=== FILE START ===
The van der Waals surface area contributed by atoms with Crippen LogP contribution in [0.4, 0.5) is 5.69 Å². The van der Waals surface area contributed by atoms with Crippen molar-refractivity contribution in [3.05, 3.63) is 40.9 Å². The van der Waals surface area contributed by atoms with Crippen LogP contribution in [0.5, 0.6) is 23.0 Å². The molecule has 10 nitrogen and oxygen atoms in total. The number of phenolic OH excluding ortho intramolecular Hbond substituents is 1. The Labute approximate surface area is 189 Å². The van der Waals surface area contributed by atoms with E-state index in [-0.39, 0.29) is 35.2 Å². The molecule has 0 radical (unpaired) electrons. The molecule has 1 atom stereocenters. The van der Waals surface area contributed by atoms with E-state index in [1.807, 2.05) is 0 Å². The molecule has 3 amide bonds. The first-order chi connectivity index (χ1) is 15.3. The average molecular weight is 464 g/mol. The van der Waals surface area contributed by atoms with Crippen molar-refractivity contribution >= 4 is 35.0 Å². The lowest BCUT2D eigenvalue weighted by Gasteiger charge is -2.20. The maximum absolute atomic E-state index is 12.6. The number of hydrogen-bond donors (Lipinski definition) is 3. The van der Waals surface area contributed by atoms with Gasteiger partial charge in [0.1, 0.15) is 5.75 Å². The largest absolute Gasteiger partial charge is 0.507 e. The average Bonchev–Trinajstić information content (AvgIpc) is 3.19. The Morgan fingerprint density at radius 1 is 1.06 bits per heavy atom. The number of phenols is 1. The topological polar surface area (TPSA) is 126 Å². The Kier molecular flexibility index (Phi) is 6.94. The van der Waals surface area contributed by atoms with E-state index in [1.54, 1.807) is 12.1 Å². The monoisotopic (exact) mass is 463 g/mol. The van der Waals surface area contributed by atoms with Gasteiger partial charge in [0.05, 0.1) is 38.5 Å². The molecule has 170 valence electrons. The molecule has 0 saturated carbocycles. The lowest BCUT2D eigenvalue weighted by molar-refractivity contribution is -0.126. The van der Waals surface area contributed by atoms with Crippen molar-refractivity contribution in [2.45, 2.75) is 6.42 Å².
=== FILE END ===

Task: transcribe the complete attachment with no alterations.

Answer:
The van der Waals surface area contributed by atoms with Crippen LogP contribution in [0.4, 0.5) is 5.69 Å². The van der Waals surface area contributed by atoms with Crippen molar-refractivity contribution in [3.05, 3.63) is 40.9 Å². The van der Waals surface area contributed by atoms with Crippen LogP contribution in [0.5, 0.6) is 23.0 Å². The molecule has 10 nitrogen and oxygen atoms in total. The number of phenolic OH excluding ortho intramolecular Hbond substituents is 1. The Labute approximate surface area is 189 Å². The van der Waals surface area contributed by atoms with E-state index in [-0.39, 0.29) is 35.2 Å². The molecule has 0 radical (unpaired) electrons. The molecule has 1 atom stereocenters. The van der Waals surface area contributed by atoms with E-state index in [1.807, 2.05) is 0 Å². The molecule has 3 amide bonds. The first-order chi connectivity index (χ1) is 15.3. The average molecular weight is 464 g/mol. The van der Waals surface area contributed by atoms with Crippen molar-refractivity contribution >= 4 is 35.0 Å². The lowest BCUT2D eigenvalue weighted by Gasteiger charge is -2.20. The maximum absolute atomic E-state index is 12.6. The number of hydrogen-bond donors (Lipinski definition) is 3. The van der Waals surface area contributed by atoms with Gasteiger partial charge in [0.1, 0.15) is 5.75 Å². The largest absolute Gasteiger partial charge is 0.507 e. The average Bonchev–Trinajstić information content (AvgIpc) is 3.19. The Morgan fingerprint density at radius 1 is 1.06 bits per heavy atom. The number of phenols is 1. The topological polar surface area (TPSA) is 126 Å². The Kier molecular flexibility index (Phi) is 6.94. The van der Waals surface area contributed by atoms with E-state index in [1.54, 1.807) is 12.1 Å². The monoisotopic (exact) mass is 463 g/mol. The van der Waals surface area contributed by atoms with Gasteiger partial charge in [0.05, 0.1) is 38.5 Å². The molecule has 170 valence electrons. The molecule has 0 saturated carbocycles. The lowest BCUT2D eigenvalue weighted by molar-refractivity contribution is -0.126. The van der Waals surface area contributed by atoms with Crippen molar-refractivity contribution in [2.45, 2.75) is 6.42 Å².